In their heydays in the boom-and-bust mining culture of the late 1800s, the mining camps of Aurora, Nev., and nearby Bodie had a combined population of nearly 20,000. Keeping the thriving camps supplied was an ongoing challenge. A little-known piece of history of the two boomtowns — the role of the Chinese woodcutters who supplied firewood and charcoal to the camps — is the subject of a major new exhibit at the Nevada State Museum in Carson City, Nev. “Fueling the Boom: Chinese Woodcutters in the Great Basin” is open in the museum’s South Gallery until December.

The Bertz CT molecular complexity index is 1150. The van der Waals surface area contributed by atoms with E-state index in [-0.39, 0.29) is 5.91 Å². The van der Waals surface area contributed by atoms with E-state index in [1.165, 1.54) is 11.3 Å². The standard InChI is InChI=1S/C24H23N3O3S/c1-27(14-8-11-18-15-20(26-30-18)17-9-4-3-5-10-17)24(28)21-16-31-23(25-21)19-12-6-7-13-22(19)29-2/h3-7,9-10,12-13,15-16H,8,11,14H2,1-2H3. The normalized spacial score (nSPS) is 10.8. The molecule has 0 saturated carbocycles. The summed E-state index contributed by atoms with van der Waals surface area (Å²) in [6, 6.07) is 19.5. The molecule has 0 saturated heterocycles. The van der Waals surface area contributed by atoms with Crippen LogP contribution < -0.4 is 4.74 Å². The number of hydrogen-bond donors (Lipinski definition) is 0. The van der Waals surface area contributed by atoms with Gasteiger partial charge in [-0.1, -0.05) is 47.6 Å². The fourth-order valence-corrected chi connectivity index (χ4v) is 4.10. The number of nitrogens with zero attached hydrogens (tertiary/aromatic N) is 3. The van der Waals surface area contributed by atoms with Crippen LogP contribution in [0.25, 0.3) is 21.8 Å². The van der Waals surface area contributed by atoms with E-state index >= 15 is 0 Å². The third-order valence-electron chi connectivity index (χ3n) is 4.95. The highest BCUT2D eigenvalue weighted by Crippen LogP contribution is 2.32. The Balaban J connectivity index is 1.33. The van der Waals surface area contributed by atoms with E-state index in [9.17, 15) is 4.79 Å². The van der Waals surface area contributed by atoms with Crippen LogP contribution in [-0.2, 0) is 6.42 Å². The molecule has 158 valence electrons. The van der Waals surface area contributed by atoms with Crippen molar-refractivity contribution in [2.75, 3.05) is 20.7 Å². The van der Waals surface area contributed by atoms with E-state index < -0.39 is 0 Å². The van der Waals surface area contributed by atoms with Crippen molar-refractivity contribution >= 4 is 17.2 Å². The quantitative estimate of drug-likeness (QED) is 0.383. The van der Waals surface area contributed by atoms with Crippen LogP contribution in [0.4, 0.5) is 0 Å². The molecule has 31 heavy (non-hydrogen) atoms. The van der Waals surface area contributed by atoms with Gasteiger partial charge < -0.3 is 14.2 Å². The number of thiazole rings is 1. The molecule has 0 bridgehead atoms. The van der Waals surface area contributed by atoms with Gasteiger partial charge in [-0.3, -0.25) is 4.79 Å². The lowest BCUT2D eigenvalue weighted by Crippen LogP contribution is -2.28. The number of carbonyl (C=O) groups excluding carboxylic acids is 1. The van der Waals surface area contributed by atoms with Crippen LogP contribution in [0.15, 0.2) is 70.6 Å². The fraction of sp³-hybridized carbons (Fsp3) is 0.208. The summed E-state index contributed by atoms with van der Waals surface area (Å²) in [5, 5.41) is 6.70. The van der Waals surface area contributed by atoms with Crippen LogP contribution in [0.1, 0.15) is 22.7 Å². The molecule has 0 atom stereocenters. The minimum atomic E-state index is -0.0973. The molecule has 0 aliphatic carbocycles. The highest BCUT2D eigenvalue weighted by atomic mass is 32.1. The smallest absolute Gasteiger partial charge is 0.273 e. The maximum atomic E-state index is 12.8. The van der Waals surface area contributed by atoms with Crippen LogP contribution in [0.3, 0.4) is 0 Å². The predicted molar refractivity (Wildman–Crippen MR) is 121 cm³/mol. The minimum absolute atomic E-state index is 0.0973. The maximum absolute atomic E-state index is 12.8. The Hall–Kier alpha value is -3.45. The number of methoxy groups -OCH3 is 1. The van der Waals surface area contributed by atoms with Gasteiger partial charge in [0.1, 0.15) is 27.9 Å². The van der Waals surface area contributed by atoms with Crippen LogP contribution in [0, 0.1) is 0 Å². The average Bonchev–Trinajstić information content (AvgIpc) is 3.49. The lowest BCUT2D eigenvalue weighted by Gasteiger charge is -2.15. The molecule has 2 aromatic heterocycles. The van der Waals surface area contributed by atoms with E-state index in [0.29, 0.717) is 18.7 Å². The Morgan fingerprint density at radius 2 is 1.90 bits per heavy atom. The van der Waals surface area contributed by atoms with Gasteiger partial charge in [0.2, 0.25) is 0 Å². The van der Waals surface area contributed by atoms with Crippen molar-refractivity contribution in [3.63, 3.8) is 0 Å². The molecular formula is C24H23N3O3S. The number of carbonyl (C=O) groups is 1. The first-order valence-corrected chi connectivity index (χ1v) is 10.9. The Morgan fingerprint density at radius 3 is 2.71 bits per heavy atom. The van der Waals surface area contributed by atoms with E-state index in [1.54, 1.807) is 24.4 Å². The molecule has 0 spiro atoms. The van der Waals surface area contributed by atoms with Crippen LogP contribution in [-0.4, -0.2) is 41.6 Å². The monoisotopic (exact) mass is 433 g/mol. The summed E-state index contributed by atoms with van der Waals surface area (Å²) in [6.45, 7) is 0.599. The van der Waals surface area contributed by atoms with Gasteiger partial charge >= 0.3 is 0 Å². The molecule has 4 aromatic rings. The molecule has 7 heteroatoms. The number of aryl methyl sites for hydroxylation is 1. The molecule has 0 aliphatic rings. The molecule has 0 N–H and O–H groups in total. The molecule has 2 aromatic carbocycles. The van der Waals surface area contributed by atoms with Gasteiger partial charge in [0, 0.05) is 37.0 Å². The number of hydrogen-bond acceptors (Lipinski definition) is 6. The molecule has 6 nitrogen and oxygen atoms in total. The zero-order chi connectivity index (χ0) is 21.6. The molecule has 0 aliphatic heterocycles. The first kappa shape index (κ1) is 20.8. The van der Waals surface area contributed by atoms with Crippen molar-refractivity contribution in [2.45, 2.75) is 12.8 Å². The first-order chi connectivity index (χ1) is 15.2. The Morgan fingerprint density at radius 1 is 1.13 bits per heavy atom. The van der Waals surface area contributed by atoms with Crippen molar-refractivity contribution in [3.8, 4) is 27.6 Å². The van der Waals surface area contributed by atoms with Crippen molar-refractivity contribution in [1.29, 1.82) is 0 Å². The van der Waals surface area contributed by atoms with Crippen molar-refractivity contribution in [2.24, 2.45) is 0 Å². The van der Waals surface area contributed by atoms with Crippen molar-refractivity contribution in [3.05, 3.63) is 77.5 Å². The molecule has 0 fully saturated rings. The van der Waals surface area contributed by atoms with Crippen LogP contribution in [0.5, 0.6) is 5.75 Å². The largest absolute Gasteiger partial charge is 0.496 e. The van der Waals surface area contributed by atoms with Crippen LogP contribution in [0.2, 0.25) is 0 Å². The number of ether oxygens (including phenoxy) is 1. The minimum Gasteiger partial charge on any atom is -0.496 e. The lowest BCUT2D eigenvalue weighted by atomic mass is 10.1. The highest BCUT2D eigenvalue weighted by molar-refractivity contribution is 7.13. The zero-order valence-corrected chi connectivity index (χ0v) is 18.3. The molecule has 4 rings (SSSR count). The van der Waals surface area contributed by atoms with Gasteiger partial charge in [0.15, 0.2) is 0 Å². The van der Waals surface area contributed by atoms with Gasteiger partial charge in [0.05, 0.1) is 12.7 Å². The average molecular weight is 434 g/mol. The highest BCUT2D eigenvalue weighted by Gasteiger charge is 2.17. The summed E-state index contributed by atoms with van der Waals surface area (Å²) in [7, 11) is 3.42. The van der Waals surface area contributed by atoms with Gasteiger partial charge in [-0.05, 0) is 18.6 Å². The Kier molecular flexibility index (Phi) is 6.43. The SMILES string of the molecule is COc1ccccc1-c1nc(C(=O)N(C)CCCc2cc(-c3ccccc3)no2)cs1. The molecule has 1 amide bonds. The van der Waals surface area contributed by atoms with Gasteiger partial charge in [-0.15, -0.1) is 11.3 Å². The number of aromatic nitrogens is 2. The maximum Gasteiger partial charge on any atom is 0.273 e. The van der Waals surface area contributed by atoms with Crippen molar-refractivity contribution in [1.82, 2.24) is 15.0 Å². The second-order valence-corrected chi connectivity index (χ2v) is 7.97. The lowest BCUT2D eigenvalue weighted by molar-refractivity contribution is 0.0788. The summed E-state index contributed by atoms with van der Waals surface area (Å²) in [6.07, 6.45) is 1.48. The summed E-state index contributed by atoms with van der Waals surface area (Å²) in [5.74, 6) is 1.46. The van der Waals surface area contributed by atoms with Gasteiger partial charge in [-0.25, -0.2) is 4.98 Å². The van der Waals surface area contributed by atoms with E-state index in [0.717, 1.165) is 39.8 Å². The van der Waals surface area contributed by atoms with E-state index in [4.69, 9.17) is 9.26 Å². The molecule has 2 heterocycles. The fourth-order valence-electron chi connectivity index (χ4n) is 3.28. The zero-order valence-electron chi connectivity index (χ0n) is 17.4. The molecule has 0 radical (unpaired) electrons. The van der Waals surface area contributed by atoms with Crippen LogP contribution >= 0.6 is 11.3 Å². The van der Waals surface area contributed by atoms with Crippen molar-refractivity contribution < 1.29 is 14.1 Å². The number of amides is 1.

The exhibit highlights the significance of the woodcutting residents of Chinese Camp near Aurora, who felled pinyon pines to supply Bodie and Aurora with firewood and charcoal from about 1875 to 1915. | nvculture.org